The average Brit will shell out £22,270 in their lifetime for Fear of Missing Out (FOMO), according to a new study.
Researchers took an in depth look into the nation’s spending habits and revealed almost half (42%) of the nation admit they struggle with feelings of missing out – in terms of their social lives, the places they have not yet visited and the material things they do not have.
In fact, according to the survey by Broadbandchoices.co.uk, a desperate need to not miss out leads to the average Brit spending £353 a year on things they did not actually want to spend money on.
Women are the biggest culprits, with 45% claiming they get regular FOMO, compared to 37% of men.
Overall,37% of Brits feel jealous if their friends are having a night out without them, while 30% feel envious if a friend has landed a good deal on something in a sale.
The study shows we spend £3,276 in an adult lifetime on nights out that we do not really want to go on, and a further £3,087 on clothes we only bought because someone else was wearing them.
We will also splash out £2,772 on stag and hen dos we actually dread – but are too scared of missing out to turn down the invite.
The overall amount we will spend going to new bars and restaurants we’ve seen friends enjoying on social media is £3,087. While £2,709 will be spent ‘must have’ tech items which everyone else seems to have.
Three in ten Brits even feel FOMO if they miss out on a bargain that their friends have taken advantage of, while over half (58%) wished social media wasn’t around so they didn’t feel the pressure to lead the ‘perfect’ life.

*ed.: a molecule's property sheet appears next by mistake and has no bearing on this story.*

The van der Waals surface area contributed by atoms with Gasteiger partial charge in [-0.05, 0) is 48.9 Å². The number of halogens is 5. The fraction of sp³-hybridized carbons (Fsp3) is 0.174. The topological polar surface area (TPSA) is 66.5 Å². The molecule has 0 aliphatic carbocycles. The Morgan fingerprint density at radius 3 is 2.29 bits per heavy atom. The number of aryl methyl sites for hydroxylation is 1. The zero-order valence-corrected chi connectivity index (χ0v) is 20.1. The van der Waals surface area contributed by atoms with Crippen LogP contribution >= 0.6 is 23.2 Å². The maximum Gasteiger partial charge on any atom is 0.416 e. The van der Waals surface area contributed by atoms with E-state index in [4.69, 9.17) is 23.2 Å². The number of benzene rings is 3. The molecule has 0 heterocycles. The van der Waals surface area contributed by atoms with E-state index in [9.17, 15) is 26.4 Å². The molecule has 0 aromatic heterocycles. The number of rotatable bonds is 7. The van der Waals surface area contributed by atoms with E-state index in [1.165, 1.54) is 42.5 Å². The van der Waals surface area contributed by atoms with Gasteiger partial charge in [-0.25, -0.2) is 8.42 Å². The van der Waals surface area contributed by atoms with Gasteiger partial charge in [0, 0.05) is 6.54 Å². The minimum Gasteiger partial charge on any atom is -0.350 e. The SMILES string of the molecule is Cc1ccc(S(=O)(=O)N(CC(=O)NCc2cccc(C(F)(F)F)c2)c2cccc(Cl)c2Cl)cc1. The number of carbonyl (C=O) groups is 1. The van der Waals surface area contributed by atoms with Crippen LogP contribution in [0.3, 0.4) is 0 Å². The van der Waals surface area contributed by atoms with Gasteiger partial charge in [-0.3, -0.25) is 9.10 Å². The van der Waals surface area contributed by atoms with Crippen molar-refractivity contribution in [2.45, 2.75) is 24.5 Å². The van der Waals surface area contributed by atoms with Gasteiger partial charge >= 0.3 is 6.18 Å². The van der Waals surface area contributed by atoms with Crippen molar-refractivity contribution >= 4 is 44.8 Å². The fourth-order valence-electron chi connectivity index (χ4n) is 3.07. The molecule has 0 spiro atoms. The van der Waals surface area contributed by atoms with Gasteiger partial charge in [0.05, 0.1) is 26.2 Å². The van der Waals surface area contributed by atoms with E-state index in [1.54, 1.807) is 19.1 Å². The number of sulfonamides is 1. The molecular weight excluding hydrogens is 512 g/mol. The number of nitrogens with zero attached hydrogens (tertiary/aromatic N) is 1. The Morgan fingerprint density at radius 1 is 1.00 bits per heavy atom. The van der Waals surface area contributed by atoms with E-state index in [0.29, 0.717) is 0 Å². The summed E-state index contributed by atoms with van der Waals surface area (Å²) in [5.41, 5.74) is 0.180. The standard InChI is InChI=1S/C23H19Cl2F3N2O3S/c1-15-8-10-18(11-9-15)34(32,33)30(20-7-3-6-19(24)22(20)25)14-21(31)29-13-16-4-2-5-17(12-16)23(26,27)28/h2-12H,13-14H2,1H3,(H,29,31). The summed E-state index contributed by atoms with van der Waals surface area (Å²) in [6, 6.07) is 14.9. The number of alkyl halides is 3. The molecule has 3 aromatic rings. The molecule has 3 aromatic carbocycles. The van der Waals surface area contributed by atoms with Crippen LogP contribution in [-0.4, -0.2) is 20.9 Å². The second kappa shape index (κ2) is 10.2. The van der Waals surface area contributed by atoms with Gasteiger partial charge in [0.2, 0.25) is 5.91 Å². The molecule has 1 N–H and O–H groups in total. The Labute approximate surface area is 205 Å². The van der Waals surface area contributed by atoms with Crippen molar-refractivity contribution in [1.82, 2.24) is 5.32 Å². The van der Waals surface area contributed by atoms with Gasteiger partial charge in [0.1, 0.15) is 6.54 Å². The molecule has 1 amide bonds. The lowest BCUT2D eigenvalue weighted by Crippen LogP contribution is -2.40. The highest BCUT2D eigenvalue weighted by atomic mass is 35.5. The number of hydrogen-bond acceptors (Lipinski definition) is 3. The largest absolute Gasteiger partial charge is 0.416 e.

Taking back control
“When deciding what you can afford to do, get used to saying no,” urged Vix Leyton, consumer expert at Broadbandchoices.co.uk.
“Weigh up the toll – physically and financially – of attending drinks and parties and events out of duty, rather than genuine will to be there, and that will give you more cash to do things and buy things that you actually want. And more time back, which is ultimately the most valuable commodity.
“When it comes to nights out and weekends away, if you’re too short to play, speak out. For all you know, your friends might be doing exactly the same thing as you. The more you say no, the easier it gets.”
The research shows the average Brit has spent £267 since January on things that have been a mistake with 36% saying they rushed into a purchase without thinking it through.
“It’s easy to get wrapped up in the excitement of a big sales event like Black Friday, especially with the onslaught of advertising and publicity around it. However, particularly in the run up to Christmas, it’s important to exercise restraint and keep your spending to what you really need,” added Vix.
“Just 8% of Brits use this time to review their contracts and services, despite there being some fantastic offers available that will continue to pay dividends all year, long after the buzz of a pair of new shoes – that don’t even fit – fades. There is never a bad time to shop around for things like your broadband and your mobile, as seeing the whole of the market gives you the option to make a more informed choice.”
Bristol is the UK’s FOMO capital with just over half (51%) saying they regularly suffer from it. Whereas the people of Norwich (21%) are the most content.